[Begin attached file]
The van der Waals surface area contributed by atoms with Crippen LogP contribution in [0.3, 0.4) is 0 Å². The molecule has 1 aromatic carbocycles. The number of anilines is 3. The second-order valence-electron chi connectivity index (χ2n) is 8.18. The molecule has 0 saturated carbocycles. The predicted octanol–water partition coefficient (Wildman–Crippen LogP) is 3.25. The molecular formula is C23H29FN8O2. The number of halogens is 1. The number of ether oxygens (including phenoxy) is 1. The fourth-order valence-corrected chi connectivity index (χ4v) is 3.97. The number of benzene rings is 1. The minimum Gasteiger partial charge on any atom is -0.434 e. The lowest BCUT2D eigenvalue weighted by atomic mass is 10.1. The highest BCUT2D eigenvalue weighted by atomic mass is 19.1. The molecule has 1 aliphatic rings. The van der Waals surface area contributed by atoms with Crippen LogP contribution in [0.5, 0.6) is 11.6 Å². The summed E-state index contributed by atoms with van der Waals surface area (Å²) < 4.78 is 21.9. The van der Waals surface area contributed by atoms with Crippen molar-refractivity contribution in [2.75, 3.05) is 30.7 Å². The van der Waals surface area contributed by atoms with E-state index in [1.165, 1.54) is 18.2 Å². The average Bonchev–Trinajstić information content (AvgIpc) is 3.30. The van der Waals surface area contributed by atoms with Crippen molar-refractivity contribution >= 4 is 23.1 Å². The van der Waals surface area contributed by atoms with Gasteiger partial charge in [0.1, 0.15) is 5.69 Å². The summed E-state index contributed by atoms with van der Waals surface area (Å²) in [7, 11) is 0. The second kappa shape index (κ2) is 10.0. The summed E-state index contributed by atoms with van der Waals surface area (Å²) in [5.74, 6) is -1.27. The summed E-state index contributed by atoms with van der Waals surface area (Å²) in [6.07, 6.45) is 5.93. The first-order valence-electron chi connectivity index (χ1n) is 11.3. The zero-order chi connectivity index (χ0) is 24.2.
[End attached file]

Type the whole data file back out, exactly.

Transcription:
The van der Waals surface area contributed by atoms with Crippen LogP contribution in [0.3, 0.4) is 0 Å². The molecule has 1 aromatic carbocycles. The number of anilines is 3. The second-order valence-electron chi connectivity index (χ2n) is 8.18. The molecule has 0 saturated carbocycles. The predicted octanol–water partition coefficient (Wildman–Crippen LogP) is 3.25. The molecular formula is C23H29FN8O2. The number of halogens is 1. The number of ether oxygens (including phenoxy) is 1. The fourth-order valence-corrected chi connectivity index (χ4v) is 3.97. The number of benzene rings is 1. The minimum Gasteiger partial charge on any atom is -0.434 e. The lowest BCUT2D eigenvalue weighted by atomic mass is 10.1. The highest BCUT2D eigenvalue weighted by atomic mass is 19.1. The molecule has 1 aliphatic rings. The van der Waals surface area contributed by atoms with Crippen LogP contribution in [0.5, 0.6) is 11.6 Å². The summed E-state index contributed by atoms with van der Waals surface area (Å²) < 4.78 is 21.9. The van der Waals surface area contributed by atoms with Crippen molar-refractivity contribution in [2.75, 3.05) is 30.7 Å². The van der Waals surface area contributed by atoms with E-state index in [1.165, 1.54) is 18.2 Å². The average Bonchev–Trinajstić information content (AvgIpc) is 3.30. The van der Waals surface area contributed by atoms with Crippen molar-refractivity contribution >= 4 is 23.1 Å². The van der Waals surface area contributed by atoms with Gasteiger partial charge in [0.1, 0.15) is 5.69 Å². The summed E-state index contributed by atoms with van der Waals surface area (Å²) in [7, 11) is 0. The second kappa shape index (κ2) is 10.0. The summed E-state index contributed by atoms with van der Waals surface area (Å²) in [5.74, 6) is -1.27. The summed E-state index contributed by atoms with van der Waals surface area (Å²) in [6.07, 6.45) is 5.93. The first-order valence-electron chi connectivity index (χ1n) is 11.3. The zero-order chi connectivity index (χ0) is 24.2.